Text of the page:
The Flying Train: A 1902 Film Captures a Futuristic Ride on a Suspended Railway in Germany

We’ve been focusing a lot recently on old films from the turn of the century that a small group of enthusiasts have been “remastering” using AI, smoothing out the herky-jerky framing, upping the frame rate by interpolating between-frames, and more.

So what a surprise to find a recent look at a film in the Museum of Modern Art’s film collection from 1902 that already has the fidelity and smoothness, no AI needed.

The above footage is taken from the Wuppertaler Schwebebahn, the suspension railway built in the German city of Barmen in 1901. The Biograph production company—best known to film students as the place where D.W. Griffiths got his start—was one of the most popular of the early film companies, and produced mini-docs like these, called Mutoscopes.

The Mutoscope used 68mm film, a film stock twice as large as most films at the time. (70mm film really only came into its own during the 1950s.) The 30 frames per second shooting rate was also faster than the usual 18fps or 24fps, which means the illusion of reality is closer to the video rate of today. The Mutoscope was also the name of the company’s viewer, where the frames were printed on cards and could be watched through a viewfinder. So we are watching a film that was never meant to be projected. (If you’re thinking that the Mutoscope was also used for private viewings of What the Butler Saw, you are correct.)

Despite the fidelity our favorite upscaler Denis Shiryaev still had a go at improving the footage and adding color and sound. (There’s also a competitor working on their own upscale and colorization version called Upscaled Studio). Which one is better, do you think? And how much was the experience improved?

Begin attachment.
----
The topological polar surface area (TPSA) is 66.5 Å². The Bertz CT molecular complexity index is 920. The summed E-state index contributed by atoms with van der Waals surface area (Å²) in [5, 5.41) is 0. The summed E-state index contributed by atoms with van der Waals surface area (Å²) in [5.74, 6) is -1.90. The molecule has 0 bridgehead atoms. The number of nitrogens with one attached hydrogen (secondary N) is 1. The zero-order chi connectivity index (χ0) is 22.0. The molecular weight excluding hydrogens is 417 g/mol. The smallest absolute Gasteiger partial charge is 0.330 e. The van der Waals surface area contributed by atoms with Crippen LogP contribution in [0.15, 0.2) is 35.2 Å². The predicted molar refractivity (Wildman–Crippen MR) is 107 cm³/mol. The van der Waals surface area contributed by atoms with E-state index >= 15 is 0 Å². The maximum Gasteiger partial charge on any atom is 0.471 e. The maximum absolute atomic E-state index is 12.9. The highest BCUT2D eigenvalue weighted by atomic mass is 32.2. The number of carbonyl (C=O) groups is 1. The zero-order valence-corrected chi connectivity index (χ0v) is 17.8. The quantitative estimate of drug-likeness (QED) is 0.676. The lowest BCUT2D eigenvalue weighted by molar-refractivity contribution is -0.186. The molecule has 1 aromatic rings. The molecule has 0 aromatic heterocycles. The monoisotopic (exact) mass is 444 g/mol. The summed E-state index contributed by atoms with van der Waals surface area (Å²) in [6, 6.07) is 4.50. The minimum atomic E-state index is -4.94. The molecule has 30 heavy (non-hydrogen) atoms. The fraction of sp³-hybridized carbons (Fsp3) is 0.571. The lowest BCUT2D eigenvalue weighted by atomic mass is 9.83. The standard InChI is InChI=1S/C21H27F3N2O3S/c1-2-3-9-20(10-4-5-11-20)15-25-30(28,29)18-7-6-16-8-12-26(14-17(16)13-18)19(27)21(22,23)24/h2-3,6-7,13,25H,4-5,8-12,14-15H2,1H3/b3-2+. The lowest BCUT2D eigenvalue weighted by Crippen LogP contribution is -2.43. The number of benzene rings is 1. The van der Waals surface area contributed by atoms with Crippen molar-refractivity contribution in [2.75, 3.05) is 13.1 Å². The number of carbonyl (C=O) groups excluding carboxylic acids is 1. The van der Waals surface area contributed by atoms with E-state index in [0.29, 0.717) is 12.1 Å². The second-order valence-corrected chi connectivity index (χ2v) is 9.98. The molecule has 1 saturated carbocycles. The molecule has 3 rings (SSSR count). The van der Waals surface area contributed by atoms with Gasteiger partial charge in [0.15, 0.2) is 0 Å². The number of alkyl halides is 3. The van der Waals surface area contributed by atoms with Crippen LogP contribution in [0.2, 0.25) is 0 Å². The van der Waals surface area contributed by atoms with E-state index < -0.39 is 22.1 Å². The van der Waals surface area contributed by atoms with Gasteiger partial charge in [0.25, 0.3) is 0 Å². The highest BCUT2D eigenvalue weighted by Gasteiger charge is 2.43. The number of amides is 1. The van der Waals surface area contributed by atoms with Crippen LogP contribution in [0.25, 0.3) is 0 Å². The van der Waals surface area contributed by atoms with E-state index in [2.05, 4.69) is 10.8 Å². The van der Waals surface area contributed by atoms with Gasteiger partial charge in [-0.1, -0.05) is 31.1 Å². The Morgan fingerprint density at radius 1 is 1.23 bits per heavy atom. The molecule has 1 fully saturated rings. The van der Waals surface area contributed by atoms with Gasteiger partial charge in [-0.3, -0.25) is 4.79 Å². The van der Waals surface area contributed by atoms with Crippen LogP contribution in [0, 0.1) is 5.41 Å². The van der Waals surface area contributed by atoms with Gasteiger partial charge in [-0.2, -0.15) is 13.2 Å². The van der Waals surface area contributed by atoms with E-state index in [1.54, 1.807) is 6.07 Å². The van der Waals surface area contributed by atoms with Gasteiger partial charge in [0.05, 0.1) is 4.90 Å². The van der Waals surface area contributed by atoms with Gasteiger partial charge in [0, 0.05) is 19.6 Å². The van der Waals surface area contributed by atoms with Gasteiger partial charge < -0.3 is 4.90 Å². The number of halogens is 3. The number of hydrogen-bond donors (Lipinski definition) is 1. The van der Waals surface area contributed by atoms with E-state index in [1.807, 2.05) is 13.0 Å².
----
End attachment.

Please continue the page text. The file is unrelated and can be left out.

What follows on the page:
And in case you’re wondering, the Wuppertal Schwebebahn still operates to this day, looking very much like it did back in 1902. The total route is just over eight miles long and follows the river Wupper for a lot of it, and services 82,000 commuters a day. (Less so during COVID of course.) You can check out footage below. It definitely looks fun fun fun on the Schwebebahn.

Related Content:

Iconic Film from 1896 Restored with Artificial Intelligence: Watch an AI-Upscaled Version of the Lumière Brothers’ The Arrival of a Train at La Ciotat Station

Revisit Scenes of Daily Life in Amsterdam in 1922, with Historic Footage Enhanced by Artificial Intelligence

A Trip Through New York City in 1911: Vintage Video of NYC Gets Colorized & Revived with Artificial Intelligence

Ted Mills is a freelance writer on the arts who currently hosts the FunkZone Podcast. You can also follow him on Twitter at @tedmills, read his other arts writing at and/or watch his films here.

Ted Mills is a freelance writer on the arts who currently hosts the Notes from the Shed podcast and is the producer of KCRW’s Curious Coast. You can also follow him on Twitter at @tedmills, and/or watch his films here.

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